Fraud, Public Corruption, and Civil Rights Section
Jon Hooks, Chief
Kate Rakoczy, Chief, Fraud Unit
Liz Aloi, Chief, Public Corruption, and Civil Rights Section
The Fraud, Public Corruption, and Civil Rights Section (“FPCCR") consists of two litigating units, the Fraud Unit and the Public Corruption and Civil Rights (“PCCR") Unit. The Fraud Unit prosecutes white-collar offenses, such as frauds on government agencies, including health-care fraud, tax fraud, and frauds on COVID-19 relief programs; frauds targeting businesses, non-profits, and social institutions, whether by insiders or outsiders, including business email compromise schemes; foreign corrupt practices; money laundering networks perpetrating frauds against financial institutions and online through cryptocurrencies; and cyber-enabled frauds (such as malware and carding forums) and crimes (such as hacking/intrusion). The PCCR Unit prosecutes public corruption offenses, such as bribery of local and federal officials; willful conflicts of interest; theft of government funds; election crimes; and efforts to obstruct or interfere with the lawful functioning of Congress, the Judiciary, and Executive Branch. The PCCR Unit is equally committed to prosecuting civil rights offenses, such as crimes based on protected characteristics, including race, color, religion, national origin, gender, sexual orientation, gender identity, and disability; excessive force by law enforcement; and other color-of-law violations.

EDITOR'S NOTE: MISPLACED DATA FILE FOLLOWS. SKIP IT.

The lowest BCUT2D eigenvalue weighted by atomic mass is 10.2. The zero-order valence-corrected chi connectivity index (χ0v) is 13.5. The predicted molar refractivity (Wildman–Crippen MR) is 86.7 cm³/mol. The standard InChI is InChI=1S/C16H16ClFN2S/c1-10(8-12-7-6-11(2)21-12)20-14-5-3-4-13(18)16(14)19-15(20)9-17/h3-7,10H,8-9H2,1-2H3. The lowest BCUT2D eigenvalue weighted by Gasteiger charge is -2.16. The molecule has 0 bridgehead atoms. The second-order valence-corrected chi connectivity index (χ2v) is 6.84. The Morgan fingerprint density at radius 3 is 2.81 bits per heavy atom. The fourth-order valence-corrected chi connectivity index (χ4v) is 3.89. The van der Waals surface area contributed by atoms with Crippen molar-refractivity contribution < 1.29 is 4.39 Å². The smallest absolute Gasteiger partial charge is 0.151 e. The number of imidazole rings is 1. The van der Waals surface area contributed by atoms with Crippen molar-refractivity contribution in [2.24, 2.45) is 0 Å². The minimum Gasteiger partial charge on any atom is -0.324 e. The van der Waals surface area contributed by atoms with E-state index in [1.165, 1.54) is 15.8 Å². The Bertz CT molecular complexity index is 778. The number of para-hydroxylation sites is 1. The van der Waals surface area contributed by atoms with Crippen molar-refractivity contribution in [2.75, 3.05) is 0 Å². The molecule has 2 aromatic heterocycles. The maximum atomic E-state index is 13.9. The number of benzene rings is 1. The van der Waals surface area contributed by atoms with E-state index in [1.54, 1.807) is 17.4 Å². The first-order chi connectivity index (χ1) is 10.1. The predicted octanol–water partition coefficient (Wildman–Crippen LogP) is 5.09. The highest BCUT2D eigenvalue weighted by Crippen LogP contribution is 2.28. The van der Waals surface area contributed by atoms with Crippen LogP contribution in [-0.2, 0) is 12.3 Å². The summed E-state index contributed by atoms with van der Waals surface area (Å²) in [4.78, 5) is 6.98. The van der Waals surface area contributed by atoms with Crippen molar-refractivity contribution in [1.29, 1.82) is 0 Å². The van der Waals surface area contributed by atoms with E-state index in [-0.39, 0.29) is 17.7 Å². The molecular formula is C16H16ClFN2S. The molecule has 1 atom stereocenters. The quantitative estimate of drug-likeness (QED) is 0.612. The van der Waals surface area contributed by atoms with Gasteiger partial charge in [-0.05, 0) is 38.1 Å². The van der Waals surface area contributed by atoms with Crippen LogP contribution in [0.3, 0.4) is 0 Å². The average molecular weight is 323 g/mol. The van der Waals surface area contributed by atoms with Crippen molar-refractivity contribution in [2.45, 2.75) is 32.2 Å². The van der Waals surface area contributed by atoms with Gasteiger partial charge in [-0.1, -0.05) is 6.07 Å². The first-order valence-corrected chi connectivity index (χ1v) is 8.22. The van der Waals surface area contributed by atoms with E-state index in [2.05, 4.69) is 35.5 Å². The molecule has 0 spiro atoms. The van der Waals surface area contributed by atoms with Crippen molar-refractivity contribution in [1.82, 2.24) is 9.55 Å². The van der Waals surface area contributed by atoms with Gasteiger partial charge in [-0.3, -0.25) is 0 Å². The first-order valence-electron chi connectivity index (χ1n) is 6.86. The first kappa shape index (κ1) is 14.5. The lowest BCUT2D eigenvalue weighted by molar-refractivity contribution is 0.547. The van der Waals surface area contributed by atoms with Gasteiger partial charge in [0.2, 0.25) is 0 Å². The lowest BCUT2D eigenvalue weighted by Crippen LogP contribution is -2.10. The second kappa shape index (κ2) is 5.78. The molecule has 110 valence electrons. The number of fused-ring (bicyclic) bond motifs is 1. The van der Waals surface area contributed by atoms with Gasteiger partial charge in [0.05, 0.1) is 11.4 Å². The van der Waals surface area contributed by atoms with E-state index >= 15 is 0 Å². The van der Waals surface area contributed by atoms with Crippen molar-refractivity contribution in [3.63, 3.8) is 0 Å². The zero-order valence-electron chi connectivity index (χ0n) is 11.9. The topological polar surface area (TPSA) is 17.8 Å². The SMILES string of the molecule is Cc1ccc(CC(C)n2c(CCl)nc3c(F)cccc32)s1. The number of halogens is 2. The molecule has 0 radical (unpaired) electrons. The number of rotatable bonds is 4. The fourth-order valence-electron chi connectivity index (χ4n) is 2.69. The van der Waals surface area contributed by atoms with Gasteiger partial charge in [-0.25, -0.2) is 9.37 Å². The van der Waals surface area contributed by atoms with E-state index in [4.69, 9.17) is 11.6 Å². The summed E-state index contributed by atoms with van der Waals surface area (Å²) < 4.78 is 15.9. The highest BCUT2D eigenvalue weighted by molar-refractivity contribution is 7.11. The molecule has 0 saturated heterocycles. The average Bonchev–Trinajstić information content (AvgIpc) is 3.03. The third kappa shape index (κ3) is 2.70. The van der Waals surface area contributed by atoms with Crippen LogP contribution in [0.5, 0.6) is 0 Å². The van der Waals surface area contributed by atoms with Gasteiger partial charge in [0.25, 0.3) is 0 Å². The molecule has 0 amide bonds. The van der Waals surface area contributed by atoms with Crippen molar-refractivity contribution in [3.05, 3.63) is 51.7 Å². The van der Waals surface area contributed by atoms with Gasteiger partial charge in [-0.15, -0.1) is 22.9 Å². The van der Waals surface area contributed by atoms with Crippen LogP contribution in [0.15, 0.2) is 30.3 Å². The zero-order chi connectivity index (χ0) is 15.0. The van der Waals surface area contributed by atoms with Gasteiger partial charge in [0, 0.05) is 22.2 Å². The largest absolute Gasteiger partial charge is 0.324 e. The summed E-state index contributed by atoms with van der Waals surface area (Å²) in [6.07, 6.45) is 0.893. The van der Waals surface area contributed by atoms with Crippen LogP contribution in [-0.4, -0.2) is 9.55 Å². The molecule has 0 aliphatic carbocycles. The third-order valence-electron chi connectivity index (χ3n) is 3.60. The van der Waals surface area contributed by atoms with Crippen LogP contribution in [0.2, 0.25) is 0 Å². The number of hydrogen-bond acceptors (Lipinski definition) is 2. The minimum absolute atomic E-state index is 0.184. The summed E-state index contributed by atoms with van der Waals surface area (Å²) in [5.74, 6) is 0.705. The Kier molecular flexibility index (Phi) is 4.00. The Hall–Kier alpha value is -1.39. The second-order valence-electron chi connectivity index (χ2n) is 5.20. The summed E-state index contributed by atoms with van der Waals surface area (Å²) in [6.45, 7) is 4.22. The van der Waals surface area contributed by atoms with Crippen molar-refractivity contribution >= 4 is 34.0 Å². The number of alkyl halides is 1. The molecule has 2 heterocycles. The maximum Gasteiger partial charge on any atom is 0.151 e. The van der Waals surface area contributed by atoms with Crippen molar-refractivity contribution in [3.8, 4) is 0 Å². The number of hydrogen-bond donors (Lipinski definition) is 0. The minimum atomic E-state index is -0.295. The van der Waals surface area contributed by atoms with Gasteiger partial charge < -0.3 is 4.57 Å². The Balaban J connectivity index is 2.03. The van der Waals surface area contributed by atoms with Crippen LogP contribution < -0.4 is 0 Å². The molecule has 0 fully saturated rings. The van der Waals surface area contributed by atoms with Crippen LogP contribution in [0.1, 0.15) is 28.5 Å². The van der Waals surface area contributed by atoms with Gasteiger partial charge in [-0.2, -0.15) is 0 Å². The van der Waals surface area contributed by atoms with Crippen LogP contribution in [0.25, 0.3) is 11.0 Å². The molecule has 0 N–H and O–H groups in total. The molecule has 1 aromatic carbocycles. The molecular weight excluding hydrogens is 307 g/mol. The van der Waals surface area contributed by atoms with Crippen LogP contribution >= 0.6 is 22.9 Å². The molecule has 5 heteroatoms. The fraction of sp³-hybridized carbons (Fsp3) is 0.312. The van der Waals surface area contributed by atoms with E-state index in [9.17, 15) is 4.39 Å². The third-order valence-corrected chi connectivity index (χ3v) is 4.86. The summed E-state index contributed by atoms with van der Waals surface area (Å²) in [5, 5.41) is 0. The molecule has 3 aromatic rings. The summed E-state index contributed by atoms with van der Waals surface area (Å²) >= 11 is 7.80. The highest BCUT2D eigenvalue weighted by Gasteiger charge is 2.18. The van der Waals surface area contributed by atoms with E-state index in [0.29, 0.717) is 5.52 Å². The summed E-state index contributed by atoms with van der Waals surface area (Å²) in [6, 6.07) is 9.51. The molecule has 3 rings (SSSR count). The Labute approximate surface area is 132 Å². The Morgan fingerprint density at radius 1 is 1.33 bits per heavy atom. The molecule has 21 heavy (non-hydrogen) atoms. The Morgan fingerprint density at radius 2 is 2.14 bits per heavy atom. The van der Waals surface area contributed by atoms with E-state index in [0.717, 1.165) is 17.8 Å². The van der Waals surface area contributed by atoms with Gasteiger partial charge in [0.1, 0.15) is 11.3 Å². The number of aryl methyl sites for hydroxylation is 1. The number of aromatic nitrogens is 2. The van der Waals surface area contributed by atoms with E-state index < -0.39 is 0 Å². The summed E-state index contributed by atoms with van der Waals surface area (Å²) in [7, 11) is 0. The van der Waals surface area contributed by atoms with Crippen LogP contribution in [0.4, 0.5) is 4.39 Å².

FPCCR often collaborates with Justice Department litigating components such as Fraud, Public Integrity, Money Laundering and Asset Recovery, Computer Crime and Intellectual Property, and Civil Rights. FPCCR receives referrals from federal law enforcement agencies such as the FBI, the Internal Revenue Service Criminal Investigations Division, and the Inspector General community, as well as local law enforcement agencies such as the District of Columbia Office of Inspector General and the Metropolitan Police Department.
The Section has designated personnel who work closely with law enforcement agents in specialized areas such as health care fraud and computer crimes. Because of its unique location in our nation's capital, the section often has venue for crimes with a nexus to different states or even foreign countries. The section is staffed by experienced professionals who are dedicated to protecting the rights of victims of crime while deterring criminal wrongdoing.